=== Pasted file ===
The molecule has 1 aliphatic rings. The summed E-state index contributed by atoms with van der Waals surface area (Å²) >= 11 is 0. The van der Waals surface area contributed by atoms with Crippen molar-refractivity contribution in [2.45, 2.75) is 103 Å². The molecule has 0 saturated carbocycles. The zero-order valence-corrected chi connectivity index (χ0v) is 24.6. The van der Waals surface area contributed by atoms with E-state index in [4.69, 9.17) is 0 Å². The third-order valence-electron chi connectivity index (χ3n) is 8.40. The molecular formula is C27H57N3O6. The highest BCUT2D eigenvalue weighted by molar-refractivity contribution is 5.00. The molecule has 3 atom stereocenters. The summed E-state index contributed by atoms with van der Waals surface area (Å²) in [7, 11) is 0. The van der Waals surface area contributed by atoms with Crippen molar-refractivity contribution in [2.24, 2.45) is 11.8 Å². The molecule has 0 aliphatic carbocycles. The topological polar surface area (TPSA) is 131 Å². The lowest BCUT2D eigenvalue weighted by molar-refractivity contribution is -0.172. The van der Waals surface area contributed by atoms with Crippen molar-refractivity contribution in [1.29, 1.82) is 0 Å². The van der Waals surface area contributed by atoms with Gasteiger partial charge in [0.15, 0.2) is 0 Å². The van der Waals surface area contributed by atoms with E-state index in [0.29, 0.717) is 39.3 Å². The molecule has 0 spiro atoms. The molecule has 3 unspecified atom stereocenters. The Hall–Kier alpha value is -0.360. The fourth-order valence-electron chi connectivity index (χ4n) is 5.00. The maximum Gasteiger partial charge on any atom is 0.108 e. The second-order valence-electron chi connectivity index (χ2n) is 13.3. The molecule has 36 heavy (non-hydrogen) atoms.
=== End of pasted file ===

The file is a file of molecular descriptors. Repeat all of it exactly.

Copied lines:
The molecule has 1 aliphatic rings. The summed E-state index contributed by atoms with van der Waals surface area (Å²) >= 11 is 0. The van der Waals surface area contributed by atoms with Crippen molar-refractivity contribution in [2.45, 2.75) is 103 Å². The molecule has 0 saturated carbocycles. The zero-order valence-corrected chi connectivity index (χ0v) is 24.6. The van der Waals surface area contributed by atoms with E-state index in [4.69, 9.17) is 0 Å². The third-order valence-electron chi connectivity index (χ3n) is 8.40. The molecular formula is C27H57N3O6. The highest BCUT2D eigenvalue weighted by molar-refractivity contribution is 5.00. The molecule has 3 atom stereocenters. The summed E-state index contributed by atoms with van der Waals surface area (Å²) in [7, 11) is 0. The van der Waals surface area contributed by atoms with Crippen molar-refractivity contribution in [2.24, 2.45) is 11.8 Å². The molecule has 0 aliphatic carbocycles. The topological polar surface area (TPSA) is 131 Å². The lowest BCUT2D eigenvalue weighted by molar-refractivity contribution is -0.172. The van der Waals surface area contributed by atoms with Crippen molar-refractivity contribution in [1.29, 1.82) is 0 Å². The van der Waals surface area contributed by atoms with Gasteiger partial charge in [0.15, 0.2) is 0 Å². The van der Waals surface area contributed by atoms with E-state index in [0.29, 0.717) is 39.3 Å². The molecule has 0 spiro atoms. The molecule has 3 unspecified atom stereocenters. The Hall–Kier alpha value is -0.360. The fourth-order valence-electron chi connectivity index (χ4n) is 5.00. The maximum Gasteiger partial charge on any atom is 0.108 e. The second-order valence-electron chi connectivity index (χ2n) is 13.3. The molecule has 36 heavy (non-hydrogen) atoms.